|Sunday, May 16,1999
Sunday Plus: Page 4
A dressing-down for the interns
New Blood In The Newsroom
Not quite though. The inclination is towards patronage, if not indulgence, thanks to the oxytocin (nurture hormone) sloshing around in my body
EVERY year around this time, a batch of interns, fresh from college, are led into the newsroom, and for two or three months, are worked to the quick as general dogsbodies.
Those who can take the punishment are given a scholarship to go to university, here or abroad. There is a bond, of course, and those who sign up are looking at a six-year sentence in the newsroom after they have obtained their degrees.
But journalism being a calling, there are actually takers.
We get our fair share of interns in Life! each year, and I can't say I haven't enjoyed making them run the extra mile. They are young -- 18 or 19 -- so they can be stretched.
My standard opening spiel to each new batch is: "This isn't a vacation, but it will be more fun than a vacation. You won't get to see the sunset. You won't get to date. But you will get to work hard, work nights and work weekends. Have fun."
And they generally did, even those who, after their stints, were convinced that there were better ways to earn a living than to be a journalist. Or who were seduced away by scholarships that were a lot sexier than Singapore Press Holdings'.
Some who were interns in the early '90s have gone on to become doctors and lawyers. The brief period they spent with us I'm sure they will always cherish. After all, it was here that they morphed from kids to adults.
They got hit on by real adults, they got to interview people older and more important than their parents, and best of all, they discovered that hard work could be fun.
"Yes, it's hard work, but it's enjoyable hard work," one of this year's six interns at Life! told me the other day.
"I didn't expect it to be so liberal here," she added.
Another said: "My parents said not to expect too much. Journalism in Singapore is so controlled. But it's, like, not so bad. So far."
And they have been with us, like, less than a month.
I envy them their confidence and self-assurance. Two weeks ago, while I was frantically finishing up something to meet the day's deadline, and I thought my body language signalled clearly, "Don't come near me!", one of them sailed into the room and said simply -- and sweetly? -- "Hi, I hear you want me to cover Placebo tonight."
I have long gotten over it, but when the first batches of bright, young articulate interns were sent my way, I used to actually ache from a kind of grief.
They were so blessed, I thought. Why didn't I have their family background -- their educated parents and their easy access to the world of sophistication and privilege? (Of course, not all of them were so blessed, but I imagined that they did.)
I felt very much like the poor Queens girl made good and swept off by her dream lover to meet a rich if eccentric family which lives in a farmhouse in flowery Tuscany, in David Leavitt's short story I See London, I See France.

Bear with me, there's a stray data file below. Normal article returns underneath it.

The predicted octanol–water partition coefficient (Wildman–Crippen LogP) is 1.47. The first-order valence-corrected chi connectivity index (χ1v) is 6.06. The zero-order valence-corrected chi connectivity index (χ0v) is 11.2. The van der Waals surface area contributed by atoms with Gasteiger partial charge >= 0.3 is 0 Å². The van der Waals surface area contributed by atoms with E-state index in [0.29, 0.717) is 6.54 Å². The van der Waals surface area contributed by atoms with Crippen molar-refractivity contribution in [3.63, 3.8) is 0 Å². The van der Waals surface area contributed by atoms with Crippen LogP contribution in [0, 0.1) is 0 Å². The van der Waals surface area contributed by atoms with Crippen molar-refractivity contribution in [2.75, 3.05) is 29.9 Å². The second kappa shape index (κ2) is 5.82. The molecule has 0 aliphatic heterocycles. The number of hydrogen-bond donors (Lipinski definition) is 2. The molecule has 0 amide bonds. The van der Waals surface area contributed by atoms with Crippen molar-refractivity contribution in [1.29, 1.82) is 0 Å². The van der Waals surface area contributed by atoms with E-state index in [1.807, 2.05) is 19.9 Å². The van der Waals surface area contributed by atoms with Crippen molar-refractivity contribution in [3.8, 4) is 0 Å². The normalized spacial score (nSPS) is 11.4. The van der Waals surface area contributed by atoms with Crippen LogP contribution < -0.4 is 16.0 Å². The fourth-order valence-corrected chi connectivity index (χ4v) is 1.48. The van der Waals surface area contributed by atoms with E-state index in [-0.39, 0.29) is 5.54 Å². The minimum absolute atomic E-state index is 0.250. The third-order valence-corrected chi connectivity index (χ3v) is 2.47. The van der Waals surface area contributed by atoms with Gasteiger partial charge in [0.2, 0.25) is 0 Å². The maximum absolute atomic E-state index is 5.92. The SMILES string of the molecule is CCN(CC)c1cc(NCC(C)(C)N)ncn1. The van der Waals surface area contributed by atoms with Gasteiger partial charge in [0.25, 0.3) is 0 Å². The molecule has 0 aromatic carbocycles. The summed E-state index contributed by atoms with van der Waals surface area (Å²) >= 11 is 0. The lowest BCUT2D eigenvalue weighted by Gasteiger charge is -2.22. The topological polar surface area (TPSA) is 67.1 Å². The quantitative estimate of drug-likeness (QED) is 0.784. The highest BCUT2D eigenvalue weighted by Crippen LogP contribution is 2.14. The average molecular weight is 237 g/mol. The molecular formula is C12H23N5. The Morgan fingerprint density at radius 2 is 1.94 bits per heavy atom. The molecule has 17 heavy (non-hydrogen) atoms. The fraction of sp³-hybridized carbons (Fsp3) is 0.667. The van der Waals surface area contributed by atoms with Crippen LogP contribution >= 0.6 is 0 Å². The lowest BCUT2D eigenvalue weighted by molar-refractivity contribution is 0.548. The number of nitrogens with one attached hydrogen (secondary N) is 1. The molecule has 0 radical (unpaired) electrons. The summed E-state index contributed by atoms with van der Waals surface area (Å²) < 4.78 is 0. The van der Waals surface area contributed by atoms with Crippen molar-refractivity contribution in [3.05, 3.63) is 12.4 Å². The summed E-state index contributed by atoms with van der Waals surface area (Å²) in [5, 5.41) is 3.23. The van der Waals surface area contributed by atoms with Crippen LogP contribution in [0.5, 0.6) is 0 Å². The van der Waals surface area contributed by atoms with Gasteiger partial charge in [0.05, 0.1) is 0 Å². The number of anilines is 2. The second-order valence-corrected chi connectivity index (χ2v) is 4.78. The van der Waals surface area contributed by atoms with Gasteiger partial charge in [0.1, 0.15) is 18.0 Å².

"You're thinking that this is the most beautiful place in the world. So beautiful it makes you sad, it breaks your heart, because you can never have it. But you can have it. I'll give it to you, Celia," says the dream lover.
But she says: "It's not that I want to live here now, it's that I want to have lived here. To have grown up here.
"Or rather, to be the sort of person who grew up in this sort of place with that sort of parents, and feel the things that sort of person could feel which a different sort of person -- the sort of person I am, for instance -- could never feel."
I may have gotten over the ache, but each new bunch of interns still serve to remind me that no matter how different a person I have become from the person I used to be, I cannot, sadly, erase my past. And its ghosts will always be lurking about, ready to dash my most fervent hopes and ruin my happiest moments.
By the way, David Leavitt is, for me, the best writer from the so-called Brat Pack of the post-baby boom generation which includes such notorious celebrities as Jay McInerney and Bret Easton Ellis.
I See London, I See France is in his second collection of short stories, A Place I've Never Been (1990). His first was Family Dancing, which includes a most touching story on a gay's painful "outing" before his parents, and I'm at the moment reading his third, Arkansas.
Coincidentally, his father, Harold Leavitt, is a good friend of my former editor-in-chief Peter Lim. He used to come out here to conduct seminars for the senior editors in The Straits Times. That seems like such a long time ago.
SO HERE I am standing in front of the six freshly-scrubbed interns, and thanks to the oxytocin (nurturing hormone!) that these days is sloshing about generously in my body, I feel the urge towards patronage, if not indulgence, of these potential scholars.
I have summoned them in here to give them a dressing-down -- they have chalked up two errors in their stories -- but now I find myself telling them to go have a picture of themselves taken, so that I can write about them.
I sure feel like the kind of boss I would love to have if I were a young, eager 18-year-old intern. But really, it's all just journalism. Everyone is fodder for tomorrow's paper. No one is spared.
16/05/99 A dressing-down for the interns